With unproven managers at Chelsea and Manchester United and a possible David Luiz-Shkrodan Mustafi center back partnership at Arsenal, there are scenarios in which the seas part and a new team finishes in the Top Six for the first time since Chelsea and Liverpool crashed out of the picture in 2015-16.
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But they’ll face a loaded fixture list thanks to the Europa League (assuming they don’t exit at the hands of Armenia’s Pyunik in the third qualifying round or a similar foe in the playoff round). The first group stage date is sandwiched between Chelsea and Crystal Palace on the league docket, the second between Watford and Man City.
That’s a test of depth, one of which most of their players are taking for the first time.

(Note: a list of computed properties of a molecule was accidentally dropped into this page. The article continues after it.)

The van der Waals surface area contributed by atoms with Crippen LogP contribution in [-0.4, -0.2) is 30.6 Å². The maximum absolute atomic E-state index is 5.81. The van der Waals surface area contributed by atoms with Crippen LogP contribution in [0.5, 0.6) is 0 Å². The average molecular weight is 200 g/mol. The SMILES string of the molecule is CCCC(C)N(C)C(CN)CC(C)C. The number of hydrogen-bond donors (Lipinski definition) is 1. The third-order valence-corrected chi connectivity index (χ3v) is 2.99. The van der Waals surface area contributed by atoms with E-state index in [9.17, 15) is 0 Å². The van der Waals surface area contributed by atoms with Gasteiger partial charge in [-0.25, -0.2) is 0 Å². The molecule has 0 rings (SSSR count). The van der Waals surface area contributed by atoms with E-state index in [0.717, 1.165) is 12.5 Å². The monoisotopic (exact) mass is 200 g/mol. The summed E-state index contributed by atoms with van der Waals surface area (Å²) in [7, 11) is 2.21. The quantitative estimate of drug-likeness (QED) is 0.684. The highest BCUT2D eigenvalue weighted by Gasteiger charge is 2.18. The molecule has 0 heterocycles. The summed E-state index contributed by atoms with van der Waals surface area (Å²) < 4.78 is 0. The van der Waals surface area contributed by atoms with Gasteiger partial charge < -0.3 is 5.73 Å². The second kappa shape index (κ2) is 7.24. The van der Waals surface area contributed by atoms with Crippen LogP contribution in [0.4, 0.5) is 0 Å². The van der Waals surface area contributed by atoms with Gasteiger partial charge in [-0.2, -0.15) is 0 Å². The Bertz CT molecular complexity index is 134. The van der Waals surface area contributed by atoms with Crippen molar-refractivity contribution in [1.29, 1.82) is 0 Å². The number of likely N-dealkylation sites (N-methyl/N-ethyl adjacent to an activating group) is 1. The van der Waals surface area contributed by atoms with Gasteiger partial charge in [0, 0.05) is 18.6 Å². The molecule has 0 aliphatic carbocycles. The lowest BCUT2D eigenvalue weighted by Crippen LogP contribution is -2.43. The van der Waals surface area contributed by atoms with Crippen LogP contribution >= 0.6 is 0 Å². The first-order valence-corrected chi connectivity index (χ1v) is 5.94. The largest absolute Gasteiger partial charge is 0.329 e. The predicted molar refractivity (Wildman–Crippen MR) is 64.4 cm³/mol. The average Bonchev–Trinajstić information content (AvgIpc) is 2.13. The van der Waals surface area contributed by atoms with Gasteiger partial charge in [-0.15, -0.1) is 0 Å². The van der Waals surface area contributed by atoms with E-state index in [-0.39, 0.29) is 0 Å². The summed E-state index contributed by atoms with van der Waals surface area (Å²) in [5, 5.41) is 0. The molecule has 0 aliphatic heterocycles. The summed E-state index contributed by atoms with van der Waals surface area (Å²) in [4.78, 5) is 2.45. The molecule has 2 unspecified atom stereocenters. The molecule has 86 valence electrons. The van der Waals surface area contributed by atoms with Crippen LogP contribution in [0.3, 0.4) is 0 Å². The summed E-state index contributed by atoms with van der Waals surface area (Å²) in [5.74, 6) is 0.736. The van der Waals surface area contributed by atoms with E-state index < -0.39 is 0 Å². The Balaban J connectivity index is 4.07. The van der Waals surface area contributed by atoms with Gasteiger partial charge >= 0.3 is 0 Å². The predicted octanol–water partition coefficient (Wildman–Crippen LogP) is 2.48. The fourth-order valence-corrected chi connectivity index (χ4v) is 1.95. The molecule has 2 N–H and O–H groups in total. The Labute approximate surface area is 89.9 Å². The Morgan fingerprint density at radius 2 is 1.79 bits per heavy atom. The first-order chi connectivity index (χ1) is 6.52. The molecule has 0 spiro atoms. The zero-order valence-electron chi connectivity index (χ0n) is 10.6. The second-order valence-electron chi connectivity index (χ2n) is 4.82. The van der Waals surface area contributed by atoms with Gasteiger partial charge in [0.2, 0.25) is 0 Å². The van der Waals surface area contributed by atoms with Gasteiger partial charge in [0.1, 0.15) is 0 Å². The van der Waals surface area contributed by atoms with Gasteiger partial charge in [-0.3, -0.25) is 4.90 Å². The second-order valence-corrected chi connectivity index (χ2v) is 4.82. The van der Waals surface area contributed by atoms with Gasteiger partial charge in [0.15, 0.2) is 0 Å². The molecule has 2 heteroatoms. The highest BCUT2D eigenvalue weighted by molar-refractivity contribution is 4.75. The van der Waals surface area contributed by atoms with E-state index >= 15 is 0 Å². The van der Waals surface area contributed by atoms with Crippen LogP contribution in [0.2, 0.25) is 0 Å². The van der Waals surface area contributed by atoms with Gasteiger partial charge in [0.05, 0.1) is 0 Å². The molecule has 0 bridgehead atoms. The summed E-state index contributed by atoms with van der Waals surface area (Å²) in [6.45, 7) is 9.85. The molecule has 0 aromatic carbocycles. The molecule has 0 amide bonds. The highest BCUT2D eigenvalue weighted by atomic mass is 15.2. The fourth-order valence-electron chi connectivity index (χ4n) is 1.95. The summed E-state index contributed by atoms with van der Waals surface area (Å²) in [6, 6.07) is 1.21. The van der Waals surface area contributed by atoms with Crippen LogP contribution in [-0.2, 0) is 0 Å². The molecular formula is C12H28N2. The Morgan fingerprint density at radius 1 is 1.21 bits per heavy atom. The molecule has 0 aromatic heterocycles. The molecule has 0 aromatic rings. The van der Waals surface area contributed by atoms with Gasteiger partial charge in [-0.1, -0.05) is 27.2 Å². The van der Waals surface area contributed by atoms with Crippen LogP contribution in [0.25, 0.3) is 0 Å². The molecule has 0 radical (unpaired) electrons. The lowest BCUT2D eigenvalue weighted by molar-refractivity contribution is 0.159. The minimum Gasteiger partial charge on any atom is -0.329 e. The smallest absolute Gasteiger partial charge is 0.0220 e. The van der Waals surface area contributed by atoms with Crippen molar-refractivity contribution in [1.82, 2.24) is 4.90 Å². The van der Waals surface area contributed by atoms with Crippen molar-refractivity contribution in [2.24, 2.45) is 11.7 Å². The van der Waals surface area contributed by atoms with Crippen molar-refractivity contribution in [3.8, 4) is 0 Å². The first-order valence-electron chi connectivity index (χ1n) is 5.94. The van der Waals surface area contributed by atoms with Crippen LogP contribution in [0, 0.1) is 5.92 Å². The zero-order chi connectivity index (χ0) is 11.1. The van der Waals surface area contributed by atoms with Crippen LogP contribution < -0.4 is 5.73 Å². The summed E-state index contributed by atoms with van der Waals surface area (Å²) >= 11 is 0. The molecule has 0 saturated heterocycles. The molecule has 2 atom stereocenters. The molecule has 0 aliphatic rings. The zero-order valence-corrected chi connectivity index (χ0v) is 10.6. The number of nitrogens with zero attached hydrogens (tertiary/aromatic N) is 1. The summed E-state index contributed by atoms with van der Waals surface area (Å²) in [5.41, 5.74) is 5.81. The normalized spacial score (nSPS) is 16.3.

Then there’s Everton, which has amassed some serious experience and guile even amongst its youngsters. Moise Kean arrives from Juventus, while Andre Gomes, Djibril Sidibe, and Fabian Delph are no strangers to silverware.
If Jean-Philippe Gbamin can quickly adapt to the league to combine with Delph and provide 75 percent of what Idrissa Gana Gueye gave the club, look out.
The Irons have finally added their prototypical center forward and should be nice and settled at the London Stadium. The question is whether West Ham can rewrite their organizational reputation this season.
There are arguments to be made for Watford and even Aston Villa, but those seem a bit farfetched unless the Hornets are seriously out-scouting the rest of the world.
So we’ll finish with Leicester City, who needs to hope that Jamie Vardy can keep holding off the hands of time and youngsters Youri Tielemans and Wilfred Ndidi can take a hold of the team to take the next step as stars.
But the question of how they’ll replace Harry Maguire is a real one, as is the big Brendan Rodgers effort: Can he focus the club the way he did when Liverpool had a Europe-free year in 2013-14, and take advantage of the fixture list to ride into the top tier?